SOCCEROOS legend Ray Richards recalls the sad day he was with his mate Johnny Warren when he died after a battle with cancer.
Warren, aged 61 died on November 6, 2004, at the Royal Prince Alfred Hospital.
"I was with Johnny when he died," Richards said.
"I was talking with him and stroking his hand and then he died, it was terrible, it still upsets me when I talk about it."
Richards, now 67, runs The Sports Factory at Wetherill Park.
Along with soccer icon Warren, they were members of the first Australian team to qualify for a soccer World Cup. The year was 1974 and the World Cup was held in West Germany.
Now 32 teams qualify for the World Cup finals but 39 years ago Australia got through to the final 16, an extraordinary achievement against the super powers in the game.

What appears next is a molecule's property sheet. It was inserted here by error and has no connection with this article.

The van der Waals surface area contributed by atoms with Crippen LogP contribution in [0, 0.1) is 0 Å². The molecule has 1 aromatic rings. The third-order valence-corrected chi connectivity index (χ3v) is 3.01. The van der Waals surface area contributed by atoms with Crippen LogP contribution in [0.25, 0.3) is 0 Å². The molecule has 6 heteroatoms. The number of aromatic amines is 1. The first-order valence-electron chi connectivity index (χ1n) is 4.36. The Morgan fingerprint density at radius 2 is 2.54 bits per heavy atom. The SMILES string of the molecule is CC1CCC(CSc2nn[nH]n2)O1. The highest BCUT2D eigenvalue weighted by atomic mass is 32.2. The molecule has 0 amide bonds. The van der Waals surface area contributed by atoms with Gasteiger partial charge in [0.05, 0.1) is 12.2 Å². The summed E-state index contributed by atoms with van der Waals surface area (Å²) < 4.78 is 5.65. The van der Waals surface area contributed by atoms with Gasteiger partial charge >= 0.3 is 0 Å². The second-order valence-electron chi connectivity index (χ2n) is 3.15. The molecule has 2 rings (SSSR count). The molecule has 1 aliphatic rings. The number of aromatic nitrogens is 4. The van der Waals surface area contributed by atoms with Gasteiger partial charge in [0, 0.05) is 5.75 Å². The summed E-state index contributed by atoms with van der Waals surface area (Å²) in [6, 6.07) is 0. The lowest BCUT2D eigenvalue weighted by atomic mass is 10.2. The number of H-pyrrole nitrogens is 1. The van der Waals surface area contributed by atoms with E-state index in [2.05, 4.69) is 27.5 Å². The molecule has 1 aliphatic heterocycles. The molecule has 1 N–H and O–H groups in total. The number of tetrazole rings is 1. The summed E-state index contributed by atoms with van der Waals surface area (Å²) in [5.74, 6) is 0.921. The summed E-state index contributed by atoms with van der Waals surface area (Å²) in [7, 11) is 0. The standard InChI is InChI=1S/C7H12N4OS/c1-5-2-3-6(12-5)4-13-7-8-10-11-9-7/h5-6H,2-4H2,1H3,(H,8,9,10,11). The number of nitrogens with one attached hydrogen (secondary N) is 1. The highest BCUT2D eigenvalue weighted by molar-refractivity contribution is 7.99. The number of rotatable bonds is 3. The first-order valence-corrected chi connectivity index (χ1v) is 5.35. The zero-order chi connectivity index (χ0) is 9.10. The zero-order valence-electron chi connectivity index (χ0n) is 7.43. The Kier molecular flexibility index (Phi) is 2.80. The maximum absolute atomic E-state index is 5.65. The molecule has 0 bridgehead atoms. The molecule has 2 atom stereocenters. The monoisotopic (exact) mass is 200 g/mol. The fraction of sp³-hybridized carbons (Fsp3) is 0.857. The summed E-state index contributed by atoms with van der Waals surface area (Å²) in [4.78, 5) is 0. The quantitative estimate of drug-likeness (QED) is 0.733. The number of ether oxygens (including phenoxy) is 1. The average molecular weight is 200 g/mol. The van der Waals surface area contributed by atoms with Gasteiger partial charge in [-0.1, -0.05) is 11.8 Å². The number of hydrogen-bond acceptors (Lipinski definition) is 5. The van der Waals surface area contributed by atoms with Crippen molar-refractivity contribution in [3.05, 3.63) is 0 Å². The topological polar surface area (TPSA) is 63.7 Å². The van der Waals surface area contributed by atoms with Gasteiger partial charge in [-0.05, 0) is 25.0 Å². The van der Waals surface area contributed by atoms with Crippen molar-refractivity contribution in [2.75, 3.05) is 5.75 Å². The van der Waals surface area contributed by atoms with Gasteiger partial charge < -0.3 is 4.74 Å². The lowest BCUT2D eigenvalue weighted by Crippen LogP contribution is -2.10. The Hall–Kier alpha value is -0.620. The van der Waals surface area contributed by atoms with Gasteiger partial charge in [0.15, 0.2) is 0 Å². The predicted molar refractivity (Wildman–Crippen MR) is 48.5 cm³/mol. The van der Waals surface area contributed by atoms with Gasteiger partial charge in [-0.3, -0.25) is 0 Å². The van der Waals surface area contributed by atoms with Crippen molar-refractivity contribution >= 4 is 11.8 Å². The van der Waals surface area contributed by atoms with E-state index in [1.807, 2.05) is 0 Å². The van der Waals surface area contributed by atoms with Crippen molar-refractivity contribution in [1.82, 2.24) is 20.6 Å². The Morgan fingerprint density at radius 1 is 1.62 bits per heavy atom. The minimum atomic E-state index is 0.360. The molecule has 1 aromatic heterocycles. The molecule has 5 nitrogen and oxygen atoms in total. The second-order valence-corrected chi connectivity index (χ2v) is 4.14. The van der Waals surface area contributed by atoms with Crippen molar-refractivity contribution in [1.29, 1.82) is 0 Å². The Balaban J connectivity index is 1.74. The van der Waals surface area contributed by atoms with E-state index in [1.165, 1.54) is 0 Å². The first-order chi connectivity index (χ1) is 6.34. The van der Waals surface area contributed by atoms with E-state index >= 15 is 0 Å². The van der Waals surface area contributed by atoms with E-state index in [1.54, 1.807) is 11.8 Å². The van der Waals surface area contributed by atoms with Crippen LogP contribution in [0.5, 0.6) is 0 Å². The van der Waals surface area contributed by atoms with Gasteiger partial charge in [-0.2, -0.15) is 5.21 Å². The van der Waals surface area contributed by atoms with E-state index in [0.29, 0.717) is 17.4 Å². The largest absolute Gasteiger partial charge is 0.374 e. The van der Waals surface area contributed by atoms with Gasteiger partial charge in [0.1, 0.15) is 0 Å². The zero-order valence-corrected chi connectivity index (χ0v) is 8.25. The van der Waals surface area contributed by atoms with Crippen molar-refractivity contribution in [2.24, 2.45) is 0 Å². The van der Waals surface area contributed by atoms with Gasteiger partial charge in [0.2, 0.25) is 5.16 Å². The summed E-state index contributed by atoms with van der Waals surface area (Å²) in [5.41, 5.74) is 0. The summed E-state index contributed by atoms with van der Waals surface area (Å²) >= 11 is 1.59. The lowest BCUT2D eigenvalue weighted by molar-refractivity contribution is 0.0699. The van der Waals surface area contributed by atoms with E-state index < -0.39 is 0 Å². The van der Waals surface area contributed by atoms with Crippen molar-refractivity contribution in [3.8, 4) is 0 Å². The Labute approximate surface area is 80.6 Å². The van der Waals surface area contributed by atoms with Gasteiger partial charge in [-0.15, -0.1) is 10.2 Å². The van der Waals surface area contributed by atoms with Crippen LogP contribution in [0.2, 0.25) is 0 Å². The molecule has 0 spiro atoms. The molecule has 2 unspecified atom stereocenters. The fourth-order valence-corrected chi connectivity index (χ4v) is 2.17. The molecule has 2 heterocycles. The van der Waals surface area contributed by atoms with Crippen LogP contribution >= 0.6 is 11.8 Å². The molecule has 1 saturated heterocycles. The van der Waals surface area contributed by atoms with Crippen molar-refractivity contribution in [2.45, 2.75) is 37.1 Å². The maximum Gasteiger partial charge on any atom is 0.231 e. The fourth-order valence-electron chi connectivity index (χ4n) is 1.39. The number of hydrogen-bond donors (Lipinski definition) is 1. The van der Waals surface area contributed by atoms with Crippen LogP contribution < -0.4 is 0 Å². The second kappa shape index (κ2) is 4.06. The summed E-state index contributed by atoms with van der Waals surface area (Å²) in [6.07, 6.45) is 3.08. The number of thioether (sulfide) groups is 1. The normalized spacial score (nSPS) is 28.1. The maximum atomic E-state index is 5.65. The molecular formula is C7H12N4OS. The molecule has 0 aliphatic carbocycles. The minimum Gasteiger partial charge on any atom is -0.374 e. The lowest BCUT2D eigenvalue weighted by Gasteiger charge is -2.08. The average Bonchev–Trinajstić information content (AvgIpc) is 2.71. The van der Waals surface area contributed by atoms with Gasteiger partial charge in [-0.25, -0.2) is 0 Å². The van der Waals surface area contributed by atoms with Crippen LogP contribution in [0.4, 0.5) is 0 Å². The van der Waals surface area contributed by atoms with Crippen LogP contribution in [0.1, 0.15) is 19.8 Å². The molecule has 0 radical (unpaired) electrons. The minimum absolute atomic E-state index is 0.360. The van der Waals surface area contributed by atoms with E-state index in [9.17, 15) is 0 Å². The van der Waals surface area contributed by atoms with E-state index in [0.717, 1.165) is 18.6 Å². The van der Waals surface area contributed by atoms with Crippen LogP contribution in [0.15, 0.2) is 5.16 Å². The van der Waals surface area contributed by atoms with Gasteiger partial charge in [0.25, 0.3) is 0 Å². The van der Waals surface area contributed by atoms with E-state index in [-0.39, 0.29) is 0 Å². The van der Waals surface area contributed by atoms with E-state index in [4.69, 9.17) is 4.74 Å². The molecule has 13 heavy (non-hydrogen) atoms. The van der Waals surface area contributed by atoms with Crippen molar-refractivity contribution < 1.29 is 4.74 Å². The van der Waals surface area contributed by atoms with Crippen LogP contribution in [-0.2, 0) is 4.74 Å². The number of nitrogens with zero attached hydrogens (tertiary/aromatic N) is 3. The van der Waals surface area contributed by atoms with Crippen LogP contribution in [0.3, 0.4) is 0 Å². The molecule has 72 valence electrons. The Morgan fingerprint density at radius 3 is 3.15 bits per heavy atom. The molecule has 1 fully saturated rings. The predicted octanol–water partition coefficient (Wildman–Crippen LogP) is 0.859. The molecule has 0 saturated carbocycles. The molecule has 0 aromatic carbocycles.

Richards and Warren were pioneers along with coach Rale Rasic, taking Australian soccer to their Mount Everest.
Australia gained international respect at the 1974 World Cup. They lost 2-0 to East Germany in their opening game in Hamburg, 3-0 against West Germany in Hamburg and drew 0-0 with Chile in West Berlin.
"A Hamburg newspaper apologised to the team after we played in the World Cup, we gained their respect," Richards said.
Richards conceded he and Warren weren't the best of pals in their playing days.
Richards played and also coached with Marconi Stallions and Warren played with St George.
But in Australian teams they were brothers with a common goal of playing for their nation.
"After we finished playing we became really good friends," Richards said.
Richards and the other surviving 1974 World Cup Socceroos, plus coach Rale Rasic are headed to Hong Kong for a special dinner in November to commemorate the 40th anniversary of Australia qualifying for the 1974 World Cup.
Australia qualified after beating South Korea 1-0 in Hong Kong on November 13, 1973.
The Hong Kong Football Association are the organisers. Richards is sure the spirit of Johnny Warren will be with them.